>>filled Jerusalem with blood

This LOOKS like it supports Rabbi Teitz. Because
if DM NKI was translated as BLOOD OF INNOCENTS
then NKI should be plural. Thus it appears that
the proper translation is INNOCENT BLOOD.

But that is EXACTLY why the RDQ cites a Midrash
CHAZAL that MNSHEH killed YSHAYAHU---In other
words chazal interpreted

>>DM(Kamatz) NAKI = Blood of an innocent=Yeshayahu

In fact precisely because of this discussion I now understand
what was bothering ChAZAL (NKI is singular).

4) To sum it up: 

4a) Many 2 letter words used Kamatz for construct(RDK,MICHLOL)

4b) The concept of INNOCENT BLOOD does not exist in Tnach--
in fact we never have adjectives modifying blood---rather the
adjectives modify the person--so that the proper translation
of DM NKI would be blood of an innocent person

4c) The Midrash I brought down shows that Chazal also 
perceived DM(katmatz) to mean "BLOOD OF".

4d) The Rashi and example I brought down on Gen 29:27
shows that I do not disagree with Rabbi  Teitz on laining
principles...I merely disagree whether DM NKI could mean
innocent blood.

I hope this clarifies the issue...I would appreciate it if 
whomever gave my original posting to Rabbi Teitz
also give this one.

Russell Hendel; Phd ASA; 
Moderator Rashi Is Simple
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Date: Wed, 1 Sep 1999 15:41:17 -0500
From: david.nadoff@bfkpn.com
Eit Sheker Sofrim and Dr. Birnbaum

On Tue, 31 Aug 1999, Rabbi Bechhofer wrote:

>I do not think it is essential to tamper
>with the essay now. Nevertheless, let us invite Avodah members to visit
>the website and then give us their opinions. If a significant number agree
>that the first paragraph does harm to the message, we can alter the essay
>as it appears on the Aishdas website.

I was not advocating a rewrite of the opening to your article, although I am impressed by your willingness to consider it. My goal was somewhat different.
As someone who encourages and looks forward to further contributions by you
to our knowledge of Dr. Birnbaum's life and thought, and the popularization of
his ideas, I would like you recognize and incorporate into your thinking and
writing on the subject the important lessons in teshuva that we can learn both from Dr. Birbaum's example and his teachings.

As an exemplar of teshuva, Dr. Birnbaum is unique because, unlike famous
ba'alay teshuva such as Franz Rosensweig and Rabbi Steinsaltz, his example is
relevant not only to the contemporary (i.e., never before frum) ba'al teshuva,
but also to the traditional (i.e., frum or once-frum) ba'al teshuva.

As for his teachings, I view his program as embodying a call to Orthodox Jewry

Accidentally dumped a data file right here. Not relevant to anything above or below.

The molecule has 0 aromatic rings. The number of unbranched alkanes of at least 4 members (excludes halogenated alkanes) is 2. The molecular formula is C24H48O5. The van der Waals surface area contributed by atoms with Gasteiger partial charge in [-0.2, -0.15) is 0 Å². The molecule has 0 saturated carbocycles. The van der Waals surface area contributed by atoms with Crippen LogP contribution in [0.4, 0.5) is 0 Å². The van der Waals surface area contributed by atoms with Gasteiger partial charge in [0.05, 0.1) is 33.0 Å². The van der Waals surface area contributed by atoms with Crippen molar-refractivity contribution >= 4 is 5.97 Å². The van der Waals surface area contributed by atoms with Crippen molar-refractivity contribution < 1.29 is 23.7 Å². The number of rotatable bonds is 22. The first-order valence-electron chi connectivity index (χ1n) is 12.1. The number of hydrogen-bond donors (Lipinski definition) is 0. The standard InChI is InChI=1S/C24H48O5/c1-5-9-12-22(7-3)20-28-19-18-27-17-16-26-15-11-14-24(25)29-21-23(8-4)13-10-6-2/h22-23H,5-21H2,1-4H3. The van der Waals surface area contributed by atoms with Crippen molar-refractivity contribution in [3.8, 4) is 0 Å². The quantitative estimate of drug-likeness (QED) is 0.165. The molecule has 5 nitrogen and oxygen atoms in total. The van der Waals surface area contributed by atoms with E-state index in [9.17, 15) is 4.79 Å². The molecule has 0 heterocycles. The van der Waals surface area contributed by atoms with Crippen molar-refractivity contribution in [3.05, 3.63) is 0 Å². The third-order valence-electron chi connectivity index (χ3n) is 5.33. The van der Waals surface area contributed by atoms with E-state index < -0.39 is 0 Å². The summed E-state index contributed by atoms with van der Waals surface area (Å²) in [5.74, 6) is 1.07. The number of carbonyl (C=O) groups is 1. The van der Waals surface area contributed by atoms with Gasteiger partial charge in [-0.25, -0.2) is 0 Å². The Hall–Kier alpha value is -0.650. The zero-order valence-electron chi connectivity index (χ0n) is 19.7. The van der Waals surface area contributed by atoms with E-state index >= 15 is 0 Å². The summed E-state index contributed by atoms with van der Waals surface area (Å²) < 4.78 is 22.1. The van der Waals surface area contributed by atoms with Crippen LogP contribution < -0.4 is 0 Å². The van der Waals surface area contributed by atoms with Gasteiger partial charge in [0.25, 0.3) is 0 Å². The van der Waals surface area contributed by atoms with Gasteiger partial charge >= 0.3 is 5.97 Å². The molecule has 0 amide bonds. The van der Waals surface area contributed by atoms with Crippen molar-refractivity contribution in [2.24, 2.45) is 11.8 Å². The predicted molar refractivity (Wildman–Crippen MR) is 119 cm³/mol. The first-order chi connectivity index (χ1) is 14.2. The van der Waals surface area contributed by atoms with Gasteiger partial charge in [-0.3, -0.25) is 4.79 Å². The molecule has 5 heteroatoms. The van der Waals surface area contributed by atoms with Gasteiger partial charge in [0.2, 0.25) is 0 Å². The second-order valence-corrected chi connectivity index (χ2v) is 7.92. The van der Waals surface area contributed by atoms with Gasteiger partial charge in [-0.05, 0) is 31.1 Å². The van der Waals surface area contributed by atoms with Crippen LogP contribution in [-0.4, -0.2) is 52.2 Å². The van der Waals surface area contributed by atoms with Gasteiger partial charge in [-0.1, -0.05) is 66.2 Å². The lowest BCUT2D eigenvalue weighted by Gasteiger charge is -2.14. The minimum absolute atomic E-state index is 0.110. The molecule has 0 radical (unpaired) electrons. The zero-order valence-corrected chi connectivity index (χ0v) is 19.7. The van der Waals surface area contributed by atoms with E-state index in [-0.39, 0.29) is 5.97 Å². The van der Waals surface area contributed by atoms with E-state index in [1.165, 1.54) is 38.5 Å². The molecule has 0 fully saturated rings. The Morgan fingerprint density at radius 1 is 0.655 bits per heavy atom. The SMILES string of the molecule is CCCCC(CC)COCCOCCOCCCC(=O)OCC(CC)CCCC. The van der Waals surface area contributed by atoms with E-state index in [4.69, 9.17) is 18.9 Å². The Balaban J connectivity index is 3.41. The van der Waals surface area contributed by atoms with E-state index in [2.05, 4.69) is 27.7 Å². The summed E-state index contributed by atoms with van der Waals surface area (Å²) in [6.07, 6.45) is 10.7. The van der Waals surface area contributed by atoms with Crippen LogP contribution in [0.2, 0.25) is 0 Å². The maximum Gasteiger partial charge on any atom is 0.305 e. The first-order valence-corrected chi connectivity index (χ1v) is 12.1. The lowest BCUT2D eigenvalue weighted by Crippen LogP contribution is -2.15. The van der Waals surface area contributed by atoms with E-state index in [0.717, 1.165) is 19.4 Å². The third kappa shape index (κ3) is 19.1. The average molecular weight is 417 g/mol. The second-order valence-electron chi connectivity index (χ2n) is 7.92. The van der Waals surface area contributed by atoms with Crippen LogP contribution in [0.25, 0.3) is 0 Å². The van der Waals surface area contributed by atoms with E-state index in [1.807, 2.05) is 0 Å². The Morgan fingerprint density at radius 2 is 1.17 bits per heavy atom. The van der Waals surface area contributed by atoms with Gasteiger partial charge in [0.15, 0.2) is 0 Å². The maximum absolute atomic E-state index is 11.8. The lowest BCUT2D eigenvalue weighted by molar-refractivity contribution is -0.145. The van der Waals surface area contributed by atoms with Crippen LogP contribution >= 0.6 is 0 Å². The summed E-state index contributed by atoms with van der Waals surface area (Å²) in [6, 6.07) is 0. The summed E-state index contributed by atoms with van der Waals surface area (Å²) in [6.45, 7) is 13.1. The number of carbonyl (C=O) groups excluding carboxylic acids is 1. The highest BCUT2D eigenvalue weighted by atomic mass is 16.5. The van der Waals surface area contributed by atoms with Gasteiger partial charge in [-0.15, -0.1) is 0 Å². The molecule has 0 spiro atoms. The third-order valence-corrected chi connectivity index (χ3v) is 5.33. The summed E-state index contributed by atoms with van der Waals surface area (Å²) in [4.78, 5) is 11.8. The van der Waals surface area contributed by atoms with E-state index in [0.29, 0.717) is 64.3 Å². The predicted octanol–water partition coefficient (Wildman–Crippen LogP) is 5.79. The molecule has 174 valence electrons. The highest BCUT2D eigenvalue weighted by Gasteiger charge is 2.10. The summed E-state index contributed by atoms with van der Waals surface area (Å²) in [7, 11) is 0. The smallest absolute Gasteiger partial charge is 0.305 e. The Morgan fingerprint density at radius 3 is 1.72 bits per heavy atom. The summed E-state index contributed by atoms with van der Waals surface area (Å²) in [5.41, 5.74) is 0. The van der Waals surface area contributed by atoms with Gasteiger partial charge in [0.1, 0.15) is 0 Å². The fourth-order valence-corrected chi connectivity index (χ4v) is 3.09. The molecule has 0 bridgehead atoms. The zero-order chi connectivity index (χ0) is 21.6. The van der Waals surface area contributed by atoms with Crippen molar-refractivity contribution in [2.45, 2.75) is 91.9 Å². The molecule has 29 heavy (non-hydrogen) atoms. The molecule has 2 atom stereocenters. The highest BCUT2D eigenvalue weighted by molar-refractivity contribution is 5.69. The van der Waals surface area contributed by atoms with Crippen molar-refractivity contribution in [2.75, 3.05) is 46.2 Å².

for collective and individual teshuva because we fall so far short of what a group
possessed of Torah and an intimate relationship with Hashem can and should be. This is critically important because, as a group and individually, we are very much
prone to complacency, self-congratulation and mutual admiration (in the sense of
reciprocal chanifus) that constitute real impediments to recognition of our profound need for teshuva. Dr. Birnbaum's fresh "outsider's" perspective and
exquisite sensitivity to inauthenticity enabled him to see this clearly, and we have
yet to learn to see ourselves through the lens of his penetrating vision.

Regarding the last point, what troubles me most about the position you took in The
Jewish Observer isn't what I believe to be the factual inaccuracy as to whether Dr. Birnbaum was a ba'al teshuva, but the  distortion of the very concept of teshuva inherent
in the redefinition of "ba'al teshuva" that you adopted to justify the factual claim,
based on extreme cases like that of Rabbi Elazar ben Durdaya. Apart from my conviction
that such a definition is incorrect, I believe it is contrary to the central thrust of Dr. Birnbaum's project insofar as it implies (though I'm sure you didn't intent it) that
teshuva is something for big-time r'sho'im, not sheine yiddin like "us".

Please understand that I am not making this point to keep the debate going or have the last
word -- l'kanter, ch"v. Rather, I consider these to be d'vorim ha'omdim b'rumo shel olam
on which the utmost clarity is essential. This is especially so in your case in that you seem
to be one of a very few young talmeday chachomim publishing on such subjects and in a position, b'ezras Hashem, to have an impact on the self-perception of the Orthodox
community as a whole. If in my zeal for these issues, I have expressed myself too stridently
or in a manner that you found offensive, please accept my sincere apology and grant me

Ksiva vchasima tova David